Technology & Trade
Diversion and the Arms Trade Treaty
Identifying Good Practice and Opportunities for Progress
A good practice compendium on methods to mitigate arms diversion.
The diversion of conventional arms is a key international security concern, asunregulated weapons can perpetuate and exacerbate conflict and armed violence, facilitate serious violations of international human rights and humanitarian law —including gender-based violence —and contribute to insecurity and instability. A large proportion of diversions are related to international transfers of such arms. Thus, the prevention of diversion is a significant element of the Arms Trade Treaty (ATT). The ATT establishes common international standards to ensure greater responsibility and transparency in the global arms trade and help prevent diversion posed by irresponsible or poorly regulated transfer decisions. Under Article 11, States Parties are required to take measures to prevent the diversion of conventional arms through specific measures including the mitigation of risks and, if a diversion is detected, to address such diversion.
ATT States Parties, through the treaty regime processes, have undertaken several initiatives to address diversion, but much more needs to be done to ensure that effective prevention, risk mitigation, detection, and prosecution strategies are put into place. Because diversion can take a multitude of forms and can occur at any point throughout the arms transfer chain, understanding the evolving risks associated with, and impacts of, irresponsible or poorly regulated arms transfers is essential in developing effective laws, regulations, and administrative procedures to guide prevention and risk mitigation strategies.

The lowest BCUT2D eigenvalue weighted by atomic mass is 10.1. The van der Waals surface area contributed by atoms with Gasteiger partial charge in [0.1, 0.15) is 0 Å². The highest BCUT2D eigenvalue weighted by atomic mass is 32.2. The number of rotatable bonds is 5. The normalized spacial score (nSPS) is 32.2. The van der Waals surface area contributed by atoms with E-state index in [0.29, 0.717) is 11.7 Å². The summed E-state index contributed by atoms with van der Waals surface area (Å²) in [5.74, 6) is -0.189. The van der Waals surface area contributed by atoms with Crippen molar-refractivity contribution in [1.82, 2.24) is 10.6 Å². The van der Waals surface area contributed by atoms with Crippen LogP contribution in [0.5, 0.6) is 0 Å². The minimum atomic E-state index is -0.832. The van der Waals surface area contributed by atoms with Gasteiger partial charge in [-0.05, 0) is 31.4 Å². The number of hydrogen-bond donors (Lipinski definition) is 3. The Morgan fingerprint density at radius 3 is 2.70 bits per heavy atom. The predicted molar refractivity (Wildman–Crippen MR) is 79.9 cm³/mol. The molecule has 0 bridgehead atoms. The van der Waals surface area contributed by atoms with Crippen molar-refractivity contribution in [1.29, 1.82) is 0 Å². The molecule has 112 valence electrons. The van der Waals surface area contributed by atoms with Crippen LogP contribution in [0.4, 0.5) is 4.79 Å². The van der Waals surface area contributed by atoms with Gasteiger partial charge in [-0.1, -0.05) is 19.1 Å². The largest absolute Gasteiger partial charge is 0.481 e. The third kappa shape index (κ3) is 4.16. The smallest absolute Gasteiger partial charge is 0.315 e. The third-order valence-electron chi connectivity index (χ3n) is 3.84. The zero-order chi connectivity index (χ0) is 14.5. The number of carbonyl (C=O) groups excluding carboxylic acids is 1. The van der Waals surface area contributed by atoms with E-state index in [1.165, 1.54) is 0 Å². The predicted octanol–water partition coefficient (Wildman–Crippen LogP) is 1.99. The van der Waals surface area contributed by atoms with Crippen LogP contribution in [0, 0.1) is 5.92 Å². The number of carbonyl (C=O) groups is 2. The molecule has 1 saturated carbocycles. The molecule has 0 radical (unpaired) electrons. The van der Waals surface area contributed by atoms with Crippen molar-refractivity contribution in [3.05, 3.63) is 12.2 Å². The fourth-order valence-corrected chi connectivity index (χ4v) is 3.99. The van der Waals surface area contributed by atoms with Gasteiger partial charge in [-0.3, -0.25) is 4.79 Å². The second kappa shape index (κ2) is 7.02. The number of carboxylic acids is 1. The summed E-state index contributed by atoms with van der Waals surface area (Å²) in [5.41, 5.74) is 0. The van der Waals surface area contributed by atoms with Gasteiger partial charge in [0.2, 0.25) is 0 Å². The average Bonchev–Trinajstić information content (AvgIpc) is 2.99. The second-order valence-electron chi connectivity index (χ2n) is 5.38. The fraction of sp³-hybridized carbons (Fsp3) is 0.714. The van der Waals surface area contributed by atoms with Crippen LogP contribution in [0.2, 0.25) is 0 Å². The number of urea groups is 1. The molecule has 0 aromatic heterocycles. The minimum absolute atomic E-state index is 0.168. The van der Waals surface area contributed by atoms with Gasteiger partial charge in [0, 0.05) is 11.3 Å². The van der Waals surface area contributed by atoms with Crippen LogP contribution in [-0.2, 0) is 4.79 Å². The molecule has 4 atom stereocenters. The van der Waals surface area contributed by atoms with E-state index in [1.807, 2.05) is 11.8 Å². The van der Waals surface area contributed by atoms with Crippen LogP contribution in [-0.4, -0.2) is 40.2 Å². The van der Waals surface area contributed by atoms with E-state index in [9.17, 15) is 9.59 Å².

Recognizing the importance of comprehensive arms transfer controls to minimize the risks in the conventional arms trade, including the risk of diversion, this paper offers a short good practice compendium on methods to mitigate diversion. This paper draws from extensive existing research on the types of diversion and associated risks throughout the transfer chain and is informed by interviews with government officials and analyses of public ATT reports as well as the UN Programme of Action on Small Arms and Light Weapons for insights on States’ practices to prevent, detect, and address weapons diversion. In short, this paper will highlight the key issues related to diversion in the ATT, provide a status update on ATT initiatives, and offer recommendations for next steps on diversion within the ATT context.
This report was produced with the generous support of the Department of Foreign Affairs of Ireland.